Background: Wearable devices permit the continuous, unobtrusive collection of data from children in their natural environments and can transform our understanding of child development. Although the use of wearable devices has begun to emerge in research involving children, few studies have considered families’ experiences and perspectives of participating in research of this kind. Objective: Through a mixed methods approach, we assessed parents’ and children’s experiences of using a new wearable device in the home environment. The wearable device was designed specifically for use with infants and young children, and it integrates audio, electrocardiogram, and motion sensors. Methods: In study 1, semistructured phone interviews were conducted with 42 parents of children aged 1 month to 9.5 years who completed 2 day-long recordings using the device, which the children wore on a specially designed shirt. In study 2, a total of 110 parents of children aged 2 months to 5.5 years responded to a questionnaire assessing their experience of completing 3 day-long device recordings in the home. Guided by the Digital Health Checklist, we assessed parental responses from both studies in relation to the following three key domains: (1) access and usability, (2) privacy, and (3) risks and benefits. Results: In study 1, most parents viewed the device as easy to use and safe and remote visits as convenient. Parents’ views on privacy related to the audio recordings were more varied. The use of machine learning algorithms (vs human annotators) in the analysis of the audio data, the ability to stop recordings at any time, and the view that the recordings reflected ordinary family life were some reasons cited by parents who expressed minimal, if any, privacy concerns. Varied risks and benefits were also reported, including perceived child comfort or discomfort, the need to adjust routines to accommodate the study, the understanding gained from the study procedures, and the parent’s and child’s enjoyment of study participation. In study 2, parents’ ratings on 5 close-ended items yielded a similar pattern of findings. Compared with a “neutral” rating, parents were significantly more likely to agree that (1) device instructions were helpful and clear (t 109=−45.98; P<.001), (2) they felt comfortable putting the device on their child (t 109=−22.22; P<.001), and (3) they felt their child was safe while wearing the device (t 109=−34.48; P<.001). They were also less likely to worry about the audio recordings gathered by the device (t 108=6.14; P<.001), whereas parents’ rating of the burden of the study procedures did not differ significantly from a “neutral” rating (t 109=−0.16; P=.87). Conclusions: On the basis of parents’ feedback, several concrete changes can be implemented to improve this new wearable platform and, ultimately, parents’ and children’s experiences of using child wearable devices in the home setting.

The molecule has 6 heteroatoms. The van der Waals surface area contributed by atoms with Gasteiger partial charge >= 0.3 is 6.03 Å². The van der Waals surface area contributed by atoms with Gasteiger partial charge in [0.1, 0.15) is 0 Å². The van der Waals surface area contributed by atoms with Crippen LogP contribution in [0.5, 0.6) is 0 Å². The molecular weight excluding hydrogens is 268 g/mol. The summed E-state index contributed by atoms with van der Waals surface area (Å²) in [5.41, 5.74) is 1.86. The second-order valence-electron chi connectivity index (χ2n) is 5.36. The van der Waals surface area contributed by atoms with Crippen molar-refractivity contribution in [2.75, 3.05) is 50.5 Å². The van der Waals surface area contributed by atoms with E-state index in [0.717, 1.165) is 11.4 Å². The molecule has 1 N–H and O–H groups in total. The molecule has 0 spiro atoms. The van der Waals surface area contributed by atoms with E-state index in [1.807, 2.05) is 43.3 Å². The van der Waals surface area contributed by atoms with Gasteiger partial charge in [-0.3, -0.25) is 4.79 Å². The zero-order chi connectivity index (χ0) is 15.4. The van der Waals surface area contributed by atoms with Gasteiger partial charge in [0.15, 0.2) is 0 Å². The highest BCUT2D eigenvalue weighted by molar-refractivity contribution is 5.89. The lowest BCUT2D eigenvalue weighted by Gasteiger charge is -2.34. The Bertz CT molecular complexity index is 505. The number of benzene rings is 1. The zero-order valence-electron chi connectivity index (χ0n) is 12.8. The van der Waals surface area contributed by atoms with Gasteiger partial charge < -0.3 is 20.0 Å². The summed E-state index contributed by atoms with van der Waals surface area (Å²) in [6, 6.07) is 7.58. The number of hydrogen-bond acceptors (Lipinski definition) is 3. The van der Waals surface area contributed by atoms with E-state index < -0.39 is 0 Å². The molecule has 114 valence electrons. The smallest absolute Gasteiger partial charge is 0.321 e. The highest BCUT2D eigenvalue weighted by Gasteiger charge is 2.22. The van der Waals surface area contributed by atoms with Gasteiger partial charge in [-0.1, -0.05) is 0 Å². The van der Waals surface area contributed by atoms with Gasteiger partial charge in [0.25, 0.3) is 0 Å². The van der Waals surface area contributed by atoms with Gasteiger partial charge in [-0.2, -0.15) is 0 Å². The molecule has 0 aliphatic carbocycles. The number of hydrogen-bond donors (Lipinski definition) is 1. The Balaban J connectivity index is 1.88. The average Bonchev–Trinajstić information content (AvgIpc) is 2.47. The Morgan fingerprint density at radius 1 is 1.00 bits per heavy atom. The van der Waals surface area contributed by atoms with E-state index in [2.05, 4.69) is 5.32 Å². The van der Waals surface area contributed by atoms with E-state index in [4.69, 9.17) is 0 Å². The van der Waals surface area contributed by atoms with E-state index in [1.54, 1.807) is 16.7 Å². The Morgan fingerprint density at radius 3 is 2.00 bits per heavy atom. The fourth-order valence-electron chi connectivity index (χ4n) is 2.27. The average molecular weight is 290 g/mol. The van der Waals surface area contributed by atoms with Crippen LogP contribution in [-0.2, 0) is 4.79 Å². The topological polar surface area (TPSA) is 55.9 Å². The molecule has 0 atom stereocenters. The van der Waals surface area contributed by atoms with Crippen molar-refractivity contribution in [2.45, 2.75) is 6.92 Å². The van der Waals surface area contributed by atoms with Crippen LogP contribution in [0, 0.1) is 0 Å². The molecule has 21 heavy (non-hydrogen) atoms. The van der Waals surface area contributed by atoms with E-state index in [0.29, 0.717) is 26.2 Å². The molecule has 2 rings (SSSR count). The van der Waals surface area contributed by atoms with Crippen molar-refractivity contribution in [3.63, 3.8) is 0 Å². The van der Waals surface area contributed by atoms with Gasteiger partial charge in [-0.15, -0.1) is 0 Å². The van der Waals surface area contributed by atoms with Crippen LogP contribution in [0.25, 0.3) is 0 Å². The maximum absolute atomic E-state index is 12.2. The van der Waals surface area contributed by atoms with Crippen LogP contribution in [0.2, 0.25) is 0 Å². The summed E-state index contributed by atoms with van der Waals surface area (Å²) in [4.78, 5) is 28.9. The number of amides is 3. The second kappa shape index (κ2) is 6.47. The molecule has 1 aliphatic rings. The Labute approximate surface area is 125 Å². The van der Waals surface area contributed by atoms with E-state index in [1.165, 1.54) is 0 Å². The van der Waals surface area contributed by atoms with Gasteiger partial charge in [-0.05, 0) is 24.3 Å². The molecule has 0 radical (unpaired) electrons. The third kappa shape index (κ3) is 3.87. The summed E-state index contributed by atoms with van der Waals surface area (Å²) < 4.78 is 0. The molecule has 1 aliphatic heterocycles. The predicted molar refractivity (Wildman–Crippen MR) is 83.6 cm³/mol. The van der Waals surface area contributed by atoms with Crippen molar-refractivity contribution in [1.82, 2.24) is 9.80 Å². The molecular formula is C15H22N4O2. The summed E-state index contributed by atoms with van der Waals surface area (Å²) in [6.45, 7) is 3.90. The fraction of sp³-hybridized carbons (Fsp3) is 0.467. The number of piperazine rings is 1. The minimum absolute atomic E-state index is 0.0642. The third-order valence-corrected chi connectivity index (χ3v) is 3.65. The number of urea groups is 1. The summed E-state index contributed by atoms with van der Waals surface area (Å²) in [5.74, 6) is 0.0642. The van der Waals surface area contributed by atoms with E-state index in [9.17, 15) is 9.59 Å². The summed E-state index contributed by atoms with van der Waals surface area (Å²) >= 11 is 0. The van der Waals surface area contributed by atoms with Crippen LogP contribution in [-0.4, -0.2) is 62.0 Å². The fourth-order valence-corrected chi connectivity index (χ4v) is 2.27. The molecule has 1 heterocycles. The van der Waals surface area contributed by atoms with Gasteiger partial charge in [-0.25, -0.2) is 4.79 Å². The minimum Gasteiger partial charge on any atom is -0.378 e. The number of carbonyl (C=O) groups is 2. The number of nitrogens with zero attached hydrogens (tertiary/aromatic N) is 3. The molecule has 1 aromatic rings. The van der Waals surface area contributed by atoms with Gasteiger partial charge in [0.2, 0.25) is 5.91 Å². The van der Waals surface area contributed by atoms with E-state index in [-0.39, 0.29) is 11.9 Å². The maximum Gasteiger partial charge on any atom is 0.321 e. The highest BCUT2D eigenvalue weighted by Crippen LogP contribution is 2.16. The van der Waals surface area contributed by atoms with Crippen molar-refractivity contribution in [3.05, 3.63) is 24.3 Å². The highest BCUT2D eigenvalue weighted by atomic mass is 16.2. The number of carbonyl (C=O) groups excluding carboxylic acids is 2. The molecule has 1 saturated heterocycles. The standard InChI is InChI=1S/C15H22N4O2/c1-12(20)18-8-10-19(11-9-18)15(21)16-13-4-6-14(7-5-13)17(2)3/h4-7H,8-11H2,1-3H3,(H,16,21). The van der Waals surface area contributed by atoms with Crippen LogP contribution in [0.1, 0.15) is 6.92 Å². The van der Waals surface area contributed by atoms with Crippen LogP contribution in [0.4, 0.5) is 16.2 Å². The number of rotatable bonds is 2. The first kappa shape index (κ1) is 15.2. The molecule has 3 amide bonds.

Original languageEnglish (US)
Article numbere49316
JournalJMIR Human Factors
Issue number1
StatePublished - Jan 2024


  • wearable devices
  • multimodal sensing
  • user experience
  • usability
  • privacy
  • children
  • mobile phone

ASJC Scopus subject areas

  • Human Factors and Ergonomics
  • Health Informatics


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